Share
Industrial Technology - Linked-in Liquids and Gas Rss Feed

Selecting seals for bespoke hydraulic cylinders

Selecting seals for bespoke hydraulic cylinders

Steven North of Apex Hydraulics shares some of the questions that designers need to consider when choosing a seal for hydraulics cylinders.

Seal selection for hydraulic cylinders is a complex process, where multiple factors must be considered. Hydraulic cylinders are used in so many different applications and environments that there are almost unlimited combinations of factors, complicating the process of seal selection. The seal that a designer chooses is a very significant part of the hydraulic cylinder design.

Identifying the best seal is vital to the correct operation and longevity of a hydraulic cylinder, thereby massively increasing the lifespan of the system. So let’s look at some of the typical questions asked during the seal selection process.

Does the seal need to be easy to replace? In some cases, hydraulic cylinders can weigh many tonnes and be within a fabrication that weighs much more. Bringing such a cylinder back into a workshop for replacement of a seal is impractical; sometimes it would require removing the factory roof and hiring cranes to lift the cylinder. When seals have been built into applications such as this, it is important to choose seals that are designed to be able to be changed on site, so the entire fabrication doesn’t need to be removed.

What temperatures will the cylinders be working at? Some seals will be working under particularly low temperatures or very high temperatures. Other hydraulic cylinders will experience regularly fluctuating temperatures, or even have to endure sparks from nearby operations. The seal needs to be chosen in response to the temperature that it will be working at. There are large numbers of specialist seals, made to cope with extreme temperatures. For high temperatures, materials such as Viton, with a very high melting point would be used. Some seals may be in freezing temperatures and have to resist without cracking or splitting. Low temperatures may require a resistant polyurethane seal.

Where will the cylinder be used? The environmental conditions where the cylinder is used will have a huge impact on the seals that are chosen. Cylinders placed on the sea bed need to keep very high pressures of sea water out, while keeping oil in. Lots of land based environments, such as plant based machinery may be prone to very

high oil contamination levels and the seals will need

to be especially durable to keep dirt and other contaminants from entering the system.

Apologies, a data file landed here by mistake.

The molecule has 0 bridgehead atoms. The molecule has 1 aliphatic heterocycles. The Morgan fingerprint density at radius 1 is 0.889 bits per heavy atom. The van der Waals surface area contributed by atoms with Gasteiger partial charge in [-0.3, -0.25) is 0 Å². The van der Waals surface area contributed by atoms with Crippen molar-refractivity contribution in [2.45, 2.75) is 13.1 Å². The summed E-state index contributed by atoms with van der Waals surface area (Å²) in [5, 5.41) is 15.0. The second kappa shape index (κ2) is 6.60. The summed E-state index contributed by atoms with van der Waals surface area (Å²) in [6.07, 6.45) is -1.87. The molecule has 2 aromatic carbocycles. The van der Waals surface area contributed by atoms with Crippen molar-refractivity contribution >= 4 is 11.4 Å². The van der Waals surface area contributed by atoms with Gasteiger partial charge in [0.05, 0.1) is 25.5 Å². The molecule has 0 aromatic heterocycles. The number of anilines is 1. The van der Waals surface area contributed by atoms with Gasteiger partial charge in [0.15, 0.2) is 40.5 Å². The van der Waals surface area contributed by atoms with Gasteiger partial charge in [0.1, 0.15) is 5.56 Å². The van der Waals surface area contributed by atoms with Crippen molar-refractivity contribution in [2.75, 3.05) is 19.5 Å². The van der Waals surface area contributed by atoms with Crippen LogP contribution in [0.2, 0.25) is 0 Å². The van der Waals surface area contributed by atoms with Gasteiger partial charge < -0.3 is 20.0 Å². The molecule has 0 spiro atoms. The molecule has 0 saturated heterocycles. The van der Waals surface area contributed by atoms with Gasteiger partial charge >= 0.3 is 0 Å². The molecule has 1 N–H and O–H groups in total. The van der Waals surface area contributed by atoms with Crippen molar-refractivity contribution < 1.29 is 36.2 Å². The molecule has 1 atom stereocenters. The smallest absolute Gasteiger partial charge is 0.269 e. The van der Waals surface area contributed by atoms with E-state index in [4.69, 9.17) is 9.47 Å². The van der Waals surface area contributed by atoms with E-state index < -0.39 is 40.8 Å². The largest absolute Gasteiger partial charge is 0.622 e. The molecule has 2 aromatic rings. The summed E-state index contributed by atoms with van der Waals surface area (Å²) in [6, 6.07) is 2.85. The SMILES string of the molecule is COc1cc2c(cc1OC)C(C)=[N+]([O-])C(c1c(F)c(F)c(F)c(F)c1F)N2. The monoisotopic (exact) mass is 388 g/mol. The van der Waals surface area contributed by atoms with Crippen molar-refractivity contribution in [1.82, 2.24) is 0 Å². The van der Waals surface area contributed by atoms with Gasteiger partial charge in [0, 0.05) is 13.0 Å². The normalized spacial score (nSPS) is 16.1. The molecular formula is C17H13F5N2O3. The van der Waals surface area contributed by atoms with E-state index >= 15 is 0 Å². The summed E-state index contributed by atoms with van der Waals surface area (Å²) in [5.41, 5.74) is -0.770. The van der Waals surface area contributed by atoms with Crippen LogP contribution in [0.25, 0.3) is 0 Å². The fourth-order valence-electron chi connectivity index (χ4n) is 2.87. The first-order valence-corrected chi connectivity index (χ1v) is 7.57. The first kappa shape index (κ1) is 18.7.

What speed will the cylinder be working at? Most seals are designed to be used at the relatively slow speed strokes that are typical of many hydraulic cylinders. Some hydraulic cylinders, however, such as those used in factory production lines or on piling rigs, need to move more quickly. Special seals that are able to cope with the friction and heat of these speeds have been designed for this, made of robust, hard wearing materials such as PTFE and Zurcon.

What hydraulic fluid will the cylinders be using? Different applications will require the use of different hydraulic fluids. Cylinders working in potentially combustible environments, such as in deep mining applications, will need to use a non-flammable hydraulic fluid. Hydraulic fluids used subsea and in other precarious eco systems, will need to be non-damaging to the environment.

Synthetic hydraulic fluids have been developed to be non-flammable and non-detrimental to the environment; but these often have other properties that can cause standard sealing materials such as nitrile rubber to break down over time, or swell. In these cases, seals will need to be a resistant material such as polyurethane or Viton.

The viscosity of the hydraulic oil will also be very relevant when determining the best seal for the hydraulic system. At pressure, thin oil can be pushed through gaps that thick oil can’t, therefore requiring an energised seal, which is composed of a seal within a seal working like a spring to push outwards, creating a very tight closure.

What pressure will the hydraulic system be working at? The working pressure of the hydraulic system will greatly affect the choice of cylinder that a designer will make. At low pressures energised seals will be used to stop oil leakage. At high pressure, seals with precise back up rings will be required to stop extrusion.

Are there any special requirements for the seal? In some cases, there are additional circumstances that require very specialist seals to be used. Hydraulic cylinders placed on the sea bed may be inactive in an extended position for many years, before being required to retract again. In these cases, there may be a build-up of marine growth that a seal is required to clean off.

Specialised rod wipers have been developed, based on ice scrapers, that are able to scrape off a build-up of marine growth. These are extremely precise in measurements, fitting the rod perfectly and cut and sharpened like a knife, to be able to get under the marine growth and be strong enough to scrape it off. Secondary to the rod scraper would be a polyurethane wiper to remove any other contaminants that have been missed as well as helping to keep out subsea pressures.

Selecting the right seal for your application: Your bespoke cylinder designer will be able to work closely with you to analyse all the different factors of speed, temperature, pressure, oil type and application, and suggest the best seal selection for your design.

Download pdf
Apex Hydraulics

Latest news about Seals and gaskets